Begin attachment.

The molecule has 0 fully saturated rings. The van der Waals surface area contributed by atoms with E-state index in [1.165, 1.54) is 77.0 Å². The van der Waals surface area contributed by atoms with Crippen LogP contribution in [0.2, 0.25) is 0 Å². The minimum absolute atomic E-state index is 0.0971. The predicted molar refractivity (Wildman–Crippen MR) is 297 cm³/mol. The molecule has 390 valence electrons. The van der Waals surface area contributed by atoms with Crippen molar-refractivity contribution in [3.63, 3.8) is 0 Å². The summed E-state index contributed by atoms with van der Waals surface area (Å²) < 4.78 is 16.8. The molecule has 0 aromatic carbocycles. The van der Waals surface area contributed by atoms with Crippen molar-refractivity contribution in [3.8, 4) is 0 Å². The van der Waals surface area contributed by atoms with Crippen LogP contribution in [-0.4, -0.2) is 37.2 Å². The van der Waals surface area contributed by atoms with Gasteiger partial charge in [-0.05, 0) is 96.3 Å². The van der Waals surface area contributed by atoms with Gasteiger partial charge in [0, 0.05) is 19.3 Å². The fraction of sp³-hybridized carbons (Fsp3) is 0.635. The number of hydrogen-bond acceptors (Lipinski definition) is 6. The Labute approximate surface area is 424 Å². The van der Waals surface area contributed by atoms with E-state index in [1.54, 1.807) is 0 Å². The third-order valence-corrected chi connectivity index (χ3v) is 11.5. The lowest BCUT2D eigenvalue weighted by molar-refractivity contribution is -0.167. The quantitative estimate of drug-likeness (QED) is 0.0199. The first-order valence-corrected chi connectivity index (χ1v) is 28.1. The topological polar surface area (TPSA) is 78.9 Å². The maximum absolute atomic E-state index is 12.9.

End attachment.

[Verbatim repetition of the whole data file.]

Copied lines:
The molecule has 0 fully saturated rings. The van der Waals surface area contributed by atoms with E-state index in [1.165, 1.54) is 77.0 Å². The van der Waals surface area contributed by atoms with Crippen LogP contribution in [0.2, 0.25) is 0 Å². The minimum absolute atomic E-state index is 0.0971. The predicted molar refractivity (Wildman–Crippen MR) is 297 cm³/mol. The molecule has 390 valence electrons. The van der Waals surface area contributed by atoms with Crippen molar-refractivity contribution in [3.63, 3.8) is 0 Å². The summed E-state index contributed by atoms with van der Waals surface area (Å²) < 4.78 is 16.8. The molecule has 0 aromatic carbocycles. The van der Waals surface area contributed by atoms with Crippen molar-refractivity contribution in [3.8, 4) is 0 Å². The van der Waals surface area contributed by atoms with Crippen LogP contribution in [-0.4, -0.2) is 37.2 Å². The van der Waals surface area contributed by atoms with Gasteiger partial charge in [-0.05, 0) is 96.3 Å². The van der Waals surface area contributed by atoms with Gasteiger partial charge in [0, 0.05) is 19.3 Å². The fraction of sp³-hybridized carbons (Fsp3) is 0.635. The number of hydrogen-bond acceptors (Lipinski definition) is 6. The Labute approximate surface area is 424 Å². The van der Waals surface area contributed by atoms with E-state index in [1.54, 1.807) is 0 Å². The third-order valence-corrected chi connectivity index (χ3v) is 11.5. The lowest BCUT2D eigenvalue weighted by molar-refractivity contribution is -0.167. The quantitative estimate of drug-likeness (QED) is 0.0199. The first-order valence-corrected chi connectivity index (χ1v) is 28.1. The topological polar surface area (TPSA) is 78.9 Å². The maximum absolute atomic E-state index is 12.9.